A couple years after I started, people like Michael Barker and Tom Bernard came aboard what was then called United Artists Classics - later Orion Classics, later Sony Pictures Classics - and the idea of getting involved in movies was just an inkling of an idea in the eyes of Bob and Harvey Weinstein. And no one wanted to be distributors; we all wanted to make movies. We all became very successful. Sometimes it was because we had great taste in movies, and sometimes it was because we were willing to humiliate ourselves in order to make sure these film played in every nook and cranny in America. But with success, you''re making a comfortable living, you get married. Some of them have kids, buy a house, have a mortgage, college tuitions...and I think there's a little bit of resentment in their lives. They're financially secure, and I feel badly about it, because there's no reason why they're not willing to do what I've done and take a roll of the dice. Realize that dream. My film school was being able to know and work beside John Cassavetes. Later, the same was true of Mike Leigh and his producer Simon Channing Williams. And even though I spent far less time with people like Fassbinder or Godard, just having met them and being able to work with them was my film school. They went to film school, too. Michael and Tom have been going to the Pedro Almodovar film school for many years now; there's no reason why they shouldn't do it.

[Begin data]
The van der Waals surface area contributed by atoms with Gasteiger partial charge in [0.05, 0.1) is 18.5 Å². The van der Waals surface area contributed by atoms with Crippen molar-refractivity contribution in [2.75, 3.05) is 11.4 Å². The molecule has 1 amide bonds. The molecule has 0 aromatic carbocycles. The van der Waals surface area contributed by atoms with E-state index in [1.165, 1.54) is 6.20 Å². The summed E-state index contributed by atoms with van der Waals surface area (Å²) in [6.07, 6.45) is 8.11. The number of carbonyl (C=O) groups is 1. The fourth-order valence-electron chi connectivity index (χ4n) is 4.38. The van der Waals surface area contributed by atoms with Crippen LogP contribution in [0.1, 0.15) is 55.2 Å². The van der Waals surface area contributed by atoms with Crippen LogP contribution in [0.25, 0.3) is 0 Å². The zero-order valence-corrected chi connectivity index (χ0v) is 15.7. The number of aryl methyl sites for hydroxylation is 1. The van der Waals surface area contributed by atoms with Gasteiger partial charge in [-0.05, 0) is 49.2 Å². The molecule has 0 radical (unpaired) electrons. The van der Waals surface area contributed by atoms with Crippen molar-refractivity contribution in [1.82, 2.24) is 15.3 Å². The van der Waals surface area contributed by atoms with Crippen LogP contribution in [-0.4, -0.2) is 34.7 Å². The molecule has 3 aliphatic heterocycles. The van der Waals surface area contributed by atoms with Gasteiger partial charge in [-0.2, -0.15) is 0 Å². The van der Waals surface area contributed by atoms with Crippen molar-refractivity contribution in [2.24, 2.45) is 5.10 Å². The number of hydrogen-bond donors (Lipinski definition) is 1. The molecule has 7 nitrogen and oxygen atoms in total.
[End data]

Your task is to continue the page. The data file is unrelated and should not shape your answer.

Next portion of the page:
It's incomparable. It's a rare privilege. Everyone wants to make movies; very few people get to. I've been able to do it twice, and I do not take lightly the advantages that I've had. I'm determined to do it again, and I'm going to do it no matter how much I have to grovel, beg, borrow, or steal. I have more stories to tell, and I just think of that woman in Germany...

It sounds as if Cassavetes hired you the same way he hired his camera or sound people. People with no experience...